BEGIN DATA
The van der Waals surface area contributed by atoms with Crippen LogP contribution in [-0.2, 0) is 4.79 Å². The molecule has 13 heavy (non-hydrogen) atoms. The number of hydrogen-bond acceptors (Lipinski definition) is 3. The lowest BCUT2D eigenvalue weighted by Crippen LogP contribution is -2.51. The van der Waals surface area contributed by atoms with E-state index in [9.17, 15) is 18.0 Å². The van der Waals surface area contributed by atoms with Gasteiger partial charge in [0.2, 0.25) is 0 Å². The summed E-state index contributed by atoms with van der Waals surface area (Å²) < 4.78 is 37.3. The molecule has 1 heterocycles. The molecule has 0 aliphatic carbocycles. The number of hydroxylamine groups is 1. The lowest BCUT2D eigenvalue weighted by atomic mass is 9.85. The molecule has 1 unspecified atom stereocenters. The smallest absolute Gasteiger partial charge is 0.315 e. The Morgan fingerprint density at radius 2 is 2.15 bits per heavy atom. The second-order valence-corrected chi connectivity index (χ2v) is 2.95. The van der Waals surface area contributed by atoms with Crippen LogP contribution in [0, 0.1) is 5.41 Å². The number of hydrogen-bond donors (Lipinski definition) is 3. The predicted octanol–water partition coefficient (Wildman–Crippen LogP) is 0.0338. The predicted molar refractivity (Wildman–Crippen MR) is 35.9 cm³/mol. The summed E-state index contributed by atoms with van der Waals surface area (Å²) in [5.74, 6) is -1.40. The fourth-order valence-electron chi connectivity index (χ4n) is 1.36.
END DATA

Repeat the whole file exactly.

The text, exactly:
The van der Waals surface area contributed by atoms with Crippen LogP contribution in [-0.2, 0) is 4.79 Å². The molecule has 13 heavy (non-hydrogen) atoms. The number of hydrogen-bond acceptors (Lipinski definition) is 3. The lowest BCUT2D eigenvalue weighted by Crippen LogP contribution is -2.51. The van der Waals surface area contributed by atoms with E-state index in [9.17, 15) is 18.0 Å². The van der Waals surface area contributed by atoms with Gasteiger partial charge in [0.2, 0.25) is 0 Å². The summed E-state index contributed by atoms with van der Waals surface area (Å²) < 4.78 is 37.3. The molecule has 1 heterocycles. The molecule has 0 aliphatic carbocycles. The number of hydroxylamine groups is 1. The lowest BCUT2D eigenvalue weighted by atomic mass is 9.85. The molecule has 1 unspecified atom stereocenters. The smallest absolute Gasteiger partial charge is 0.315 e. The Morgan fingerprint density at radius 2 is 2.15 bits per heavy atom. The second-order valence-corrected chi connectivity index (χ2v) is 2.95. The van der Waals surface area contributed by atoms with Crippen LogP contribution in [0, 0.1) is 5.41 Å². The number of hydrogen-bond donors (Lipinski definition) is 3. The predicted octanol–water partition coefficient (Wildman–Crippen LogP) is 0.0338. The predicted molar refractivity (Wildman–Crippen MR) is 35.9 cm³/mol. The summed E-state index contributed by atoms with van der Waals surface area (Å²) in [5.74, 6) is -1.40. The fourth-order valence-electron chi connectivity index (χ4n) is 1.36.